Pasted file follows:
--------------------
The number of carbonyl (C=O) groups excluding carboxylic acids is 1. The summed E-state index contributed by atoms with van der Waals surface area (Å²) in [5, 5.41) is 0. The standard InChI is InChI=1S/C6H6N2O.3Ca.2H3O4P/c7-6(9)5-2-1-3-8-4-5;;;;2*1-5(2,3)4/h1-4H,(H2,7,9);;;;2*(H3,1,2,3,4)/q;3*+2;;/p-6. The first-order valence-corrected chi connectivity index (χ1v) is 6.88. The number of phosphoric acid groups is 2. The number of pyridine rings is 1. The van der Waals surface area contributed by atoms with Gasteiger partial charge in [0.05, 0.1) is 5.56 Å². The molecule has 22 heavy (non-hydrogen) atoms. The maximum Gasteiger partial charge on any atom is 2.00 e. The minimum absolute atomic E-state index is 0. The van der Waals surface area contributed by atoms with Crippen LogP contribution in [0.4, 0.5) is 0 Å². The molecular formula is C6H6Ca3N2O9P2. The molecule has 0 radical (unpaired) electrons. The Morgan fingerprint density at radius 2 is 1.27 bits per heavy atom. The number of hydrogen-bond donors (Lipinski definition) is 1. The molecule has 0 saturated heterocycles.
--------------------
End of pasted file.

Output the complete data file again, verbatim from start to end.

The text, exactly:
The number of carbonyl (C=O) groups excluding carboxylic acids is 1. The summed E-state index contributed by atoms with van der Waals surface area (Å²) in [5, 5.41) is 0. The standard InChI is InChI=1S/C6H6N2O.3Ca.2H3O4P/c7-6(9)5-2-1-3-8-4-5;;;;2*1-5(2,3)4/h1-4H,(H2,7,9);;;;2*(H3,1,2,3,4)/q;3*+2;;/p-6. The first-order valence-corrected chi connectivity index (χ1v) is 6.88. The number of phosphoric acid groups is 2. The number of pyridine rings is 1. The van der Waals surface area contributed by atoms with Gasteiger partial charge in [0.05, 0.1) is 5.56 Å². The molecule has 22 heavy (non-hydrogen) atoms. The maximum Gasteiger partial charge on any atom is 2.00 e. The minimum absolute atomic E-state index is 0. The van der Waals surface area contributed by atoms with Crippen LogP contribution in [0.4, 0.5) is 0 Å². The molecular formula is C6H6Ca3N2O9P2. The molecule has 0 radical (unpaired) electrons. The Morgan fingerprint density at radius 2 is 1.27 bits per heavy atom. The number of hydrogen-bond donors (Lipinski definition) is 1. The molecule has 0 saturated heterocycles.